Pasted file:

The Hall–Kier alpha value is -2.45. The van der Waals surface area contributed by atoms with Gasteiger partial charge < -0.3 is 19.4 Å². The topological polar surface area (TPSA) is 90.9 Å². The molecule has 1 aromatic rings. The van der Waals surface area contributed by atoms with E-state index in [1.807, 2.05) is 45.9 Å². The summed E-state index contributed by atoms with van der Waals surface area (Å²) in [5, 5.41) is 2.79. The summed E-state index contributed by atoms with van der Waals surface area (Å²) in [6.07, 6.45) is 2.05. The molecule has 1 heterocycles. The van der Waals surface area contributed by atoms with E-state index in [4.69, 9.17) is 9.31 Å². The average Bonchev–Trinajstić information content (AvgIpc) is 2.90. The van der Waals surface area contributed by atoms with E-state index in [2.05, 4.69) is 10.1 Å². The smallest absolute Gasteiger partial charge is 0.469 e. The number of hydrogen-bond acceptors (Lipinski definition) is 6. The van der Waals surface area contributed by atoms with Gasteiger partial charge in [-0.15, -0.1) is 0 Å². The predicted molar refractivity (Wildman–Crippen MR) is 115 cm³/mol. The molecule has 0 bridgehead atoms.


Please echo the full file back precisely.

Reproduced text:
The Hall–Kier alpha value is -2.45. The van der Waals surface area contributed by atoms with Gasteiger partial charge < -0.3 is 19.4 Å². The topological polar surface area (TPSA) is 90.9 Å². The molecule has 1 aromatic rings. The van der Waals surface area contributed by atoms with E-state index in [1.807, 2.05) is 45.9 Å². The summed E-state index contributed by atoms with van der Waals surface area (Å²) in [5, 5.41) is 2.79. The summed E-state index contributed by atoms with van der Waals surface area (Å²) in [6.07, 6.45) is 2.05. The molecule has 1 heterocycles. The van der Waals surface area contributed by atoms with E-state index in [4.69, 9.17) is 9.31 Å². The average Bonchev–Trinajstić information content (AvgIpc) is 2.90. The van der Waals surface area contributed by atoms with E-state index in [2.05, 4.69) is 10.1 Å². The smallest absolute Gasteiger partial charge is 0.469 e. The number of hydrogen-bond acceptors (Lipinski definition) is 6. The van der Waals surface area contributed by atoms with Gasteiger partial charge in [-0.15, -0.1) is 0 Å². The predicted molar refractivity (Wildman–Crippen MR) is 115 cm³/mol. The molecule has 0 bridgehead atoms.